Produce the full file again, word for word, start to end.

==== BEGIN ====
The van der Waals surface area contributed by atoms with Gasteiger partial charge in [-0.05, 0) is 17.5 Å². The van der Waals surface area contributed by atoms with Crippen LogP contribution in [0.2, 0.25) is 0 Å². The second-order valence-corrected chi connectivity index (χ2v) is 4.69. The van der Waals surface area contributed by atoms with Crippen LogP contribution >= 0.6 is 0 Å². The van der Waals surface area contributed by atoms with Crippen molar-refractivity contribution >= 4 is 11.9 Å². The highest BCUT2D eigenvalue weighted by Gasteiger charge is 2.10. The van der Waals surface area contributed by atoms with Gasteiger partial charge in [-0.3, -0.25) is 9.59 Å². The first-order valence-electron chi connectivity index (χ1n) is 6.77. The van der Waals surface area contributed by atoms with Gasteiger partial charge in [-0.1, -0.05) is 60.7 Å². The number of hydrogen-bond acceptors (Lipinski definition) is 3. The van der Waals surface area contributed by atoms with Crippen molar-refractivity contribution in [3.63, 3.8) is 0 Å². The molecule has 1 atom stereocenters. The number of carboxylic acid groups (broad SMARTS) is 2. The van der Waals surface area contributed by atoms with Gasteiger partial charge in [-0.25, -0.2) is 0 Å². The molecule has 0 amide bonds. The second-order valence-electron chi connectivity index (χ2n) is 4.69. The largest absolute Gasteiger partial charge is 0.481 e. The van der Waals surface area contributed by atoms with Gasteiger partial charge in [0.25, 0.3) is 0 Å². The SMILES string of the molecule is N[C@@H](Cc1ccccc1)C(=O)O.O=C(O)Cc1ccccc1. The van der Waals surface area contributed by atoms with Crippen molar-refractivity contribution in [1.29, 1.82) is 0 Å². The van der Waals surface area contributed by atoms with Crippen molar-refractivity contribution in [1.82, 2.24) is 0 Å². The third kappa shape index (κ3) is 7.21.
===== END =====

The van der Waals surface area contributed by atoms with Gasteiger partial charge in [-0.05, 0) is 17.5 Å². The van der Waals surface area contributed by atoms with Crippen LogP contribution in [0.2, 0.25) is 0 Å². The second-order valence-corrected chi connectivity index (χ2v) is 4.69. The van der Waals surface area contributed by atoms with Crippen LogP contribution >= 0.6 is 0 Å². The van der Waals surface area contributed by atoms with Crippen molar-refractivity contribution >= 4 is 11.9 Å². The highest BCUT2D eigenvalue weighted by Gasteiger charge is 2.10. The van der Waals surface area contributed by atoms with Gasteiger partial charge in [-0.3, -0.25) is 9.59 Å². The first-order valence-electron chi connectivity index (χ1n) is 6.77. The van der Waals surface area contributed by atoms with Gasteiger partial charge in [-0.1, -0.05) is 60.7 Å². The number of hydrogen-bond acceptors (Lipinski definition) is 3. The van der Waals surface area contributed by atoms with Crippen molar-refractivity contribution in [3.63, 3.8) is 0 Å². The molecule has 1 atom stereocenters. The number of carboxylic acid groups (broad SMARTS) is 2. The van der Waals surface area contributed by atoms with Gasteiger partial charge in [-0.25, -0.2) is 0 Å². The molecule has 0 amide bonds. The second-order valence-electron chi connectivity index (χ2n) is 4.69. The largest absolute Gasteiger partial charge is 0.481 e. The van der Waals surface area contributed by atoms with Gasteiger partial charge in [0.25, 0.3) is 0 Å². The SMILES string of the molecule is N[C@@H](Cc1ccccc1)C(=O)O.O=C(O)Cc1ccccc1. The van der Waals surface area contributed by atoms with Crippen molar-refractivity contribution in [1.29, 1.82) is 0 Å². The van der Waals surface area contributed by atoms with Crippen molar-refractivity contribution in [1.82, 2.24) is 0 Å². The third kappa shape index (κ3) is 7.21.